Increasingly, over the past 25 years, as a state and federal transportation official, a consultant, teacher, and policy contributor on transportation and infrastructure issues, I have come to appreciate the role that these investments play in building economic growth and prosperity. Throughout American history, even before the birth of the Republic, investments in roads and canals (the so-called “internal improvements” that Henry Clay and Abraham Lincoln and their Whig colleagues espoused), railroads and ports, highways and aviation have characterized public policy and have influenced – perhaps, more than any other single thing – where cities are located and whether they grow or decline.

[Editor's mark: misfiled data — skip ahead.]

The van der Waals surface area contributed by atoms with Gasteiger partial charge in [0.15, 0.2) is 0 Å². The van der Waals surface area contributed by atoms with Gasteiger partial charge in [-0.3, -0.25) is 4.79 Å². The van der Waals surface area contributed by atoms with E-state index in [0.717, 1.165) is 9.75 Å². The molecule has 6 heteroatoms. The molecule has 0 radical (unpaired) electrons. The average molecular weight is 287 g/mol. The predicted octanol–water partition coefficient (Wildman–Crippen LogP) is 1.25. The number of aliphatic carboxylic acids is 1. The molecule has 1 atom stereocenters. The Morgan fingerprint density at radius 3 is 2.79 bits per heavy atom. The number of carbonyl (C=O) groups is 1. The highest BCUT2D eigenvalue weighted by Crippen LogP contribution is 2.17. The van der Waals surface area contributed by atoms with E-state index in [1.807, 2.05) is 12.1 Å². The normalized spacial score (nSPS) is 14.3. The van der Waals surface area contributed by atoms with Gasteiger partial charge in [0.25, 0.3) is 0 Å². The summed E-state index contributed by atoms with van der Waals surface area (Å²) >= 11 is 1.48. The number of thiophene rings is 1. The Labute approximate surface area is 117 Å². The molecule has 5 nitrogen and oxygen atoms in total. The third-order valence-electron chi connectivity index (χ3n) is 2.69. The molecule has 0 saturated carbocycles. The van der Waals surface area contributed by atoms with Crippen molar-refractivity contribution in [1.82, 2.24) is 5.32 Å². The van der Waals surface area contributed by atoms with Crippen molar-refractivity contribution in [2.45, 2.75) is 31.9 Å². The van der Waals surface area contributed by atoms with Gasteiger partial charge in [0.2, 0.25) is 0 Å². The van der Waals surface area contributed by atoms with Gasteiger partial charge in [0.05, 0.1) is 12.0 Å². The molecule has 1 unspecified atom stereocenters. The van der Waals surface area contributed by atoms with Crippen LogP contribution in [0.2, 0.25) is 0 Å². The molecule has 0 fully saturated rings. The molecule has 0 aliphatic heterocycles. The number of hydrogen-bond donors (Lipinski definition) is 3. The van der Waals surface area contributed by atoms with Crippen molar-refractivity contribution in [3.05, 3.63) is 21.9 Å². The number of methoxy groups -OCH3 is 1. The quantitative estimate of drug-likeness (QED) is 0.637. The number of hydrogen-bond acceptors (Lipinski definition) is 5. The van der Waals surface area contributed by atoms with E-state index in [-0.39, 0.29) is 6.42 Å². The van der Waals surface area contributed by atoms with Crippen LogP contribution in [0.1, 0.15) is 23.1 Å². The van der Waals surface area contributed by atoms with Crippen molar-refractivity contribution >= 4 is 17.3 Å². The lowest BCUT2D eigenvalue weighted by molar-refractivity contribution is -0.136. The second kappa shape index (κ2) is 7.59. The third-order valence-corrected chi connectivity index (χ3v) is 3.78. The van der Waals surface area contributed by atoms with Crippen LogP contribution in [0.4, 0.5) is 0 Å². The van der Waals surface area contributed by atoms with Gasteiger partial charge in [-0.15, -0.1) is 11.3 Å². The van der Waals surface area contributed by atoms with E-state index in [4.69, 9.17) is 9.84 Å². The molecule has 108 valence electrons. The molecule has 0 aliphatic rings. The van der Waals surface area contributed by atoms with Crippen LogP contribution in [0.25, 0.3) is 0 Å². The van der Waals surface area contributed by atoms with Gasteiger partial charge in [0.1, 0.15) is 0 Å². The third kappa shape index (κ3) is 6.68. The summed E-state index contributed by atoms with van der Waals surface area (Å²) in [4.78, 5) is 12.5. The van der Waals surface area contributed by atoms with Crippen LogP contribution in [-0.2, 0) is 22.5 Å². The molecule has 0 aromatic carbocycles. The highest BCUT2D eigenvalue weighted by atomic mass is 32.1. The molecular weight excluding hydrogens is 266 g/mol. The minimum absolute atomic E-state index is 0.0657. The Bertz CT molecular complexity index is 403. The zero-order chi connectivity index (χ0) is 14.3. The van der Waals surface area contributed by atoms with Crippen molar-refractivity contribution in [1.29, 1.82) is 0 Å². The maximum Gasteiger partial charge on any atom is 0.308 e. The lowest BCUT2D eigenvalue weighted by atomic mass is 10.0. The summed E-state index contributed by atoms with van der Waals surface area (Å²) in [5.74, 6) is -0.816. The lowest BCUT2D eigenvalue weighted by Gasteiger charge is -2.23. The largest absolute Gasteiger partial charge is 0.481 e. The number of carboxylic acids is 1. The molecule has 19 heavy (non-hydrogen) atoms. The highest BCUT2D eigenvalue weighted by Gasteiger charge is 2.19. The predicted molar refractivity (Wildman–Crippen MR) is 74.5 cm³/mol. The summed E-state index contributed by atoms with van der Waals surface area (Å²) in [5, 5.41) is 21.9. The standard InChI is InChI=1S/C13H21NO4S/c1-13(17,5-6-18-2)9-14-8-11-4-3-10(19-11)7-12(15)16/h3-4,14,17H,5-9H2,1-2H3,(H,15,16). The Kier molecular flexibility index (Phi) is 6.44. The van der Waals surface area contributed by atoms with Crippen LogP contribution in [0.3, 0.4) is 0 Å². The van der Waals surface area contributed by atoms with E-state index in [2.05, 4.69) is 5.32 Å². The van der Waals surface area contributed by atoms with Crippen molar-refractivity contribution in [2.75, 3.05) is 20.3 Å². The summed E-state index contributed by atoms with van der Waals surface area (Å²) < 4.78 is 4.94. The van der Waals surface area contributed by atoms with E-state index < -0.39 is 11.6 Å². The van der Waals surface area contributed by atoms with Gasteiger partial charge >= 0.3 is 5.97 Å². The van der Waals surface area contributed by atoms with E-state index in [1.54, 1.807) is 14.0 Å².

From Albert Gallatin, Thomas Jefferson’s Treasury Secretary, to Dwight Eisenhower, America’s leaders have spoken of the economic and political significance of wise infrastructure investments. In the words of Gallatin, “Good roads and canals will shorten distances, facilitate commercial and personal intercourse, and unite, by a still more intimate community of interests, the most remote quarters of the United States. No other single operation, within the power of Government, can more effectually tend to strengthen and perpetuate that Union which secures external independence, domestic peace, and internal liberty.”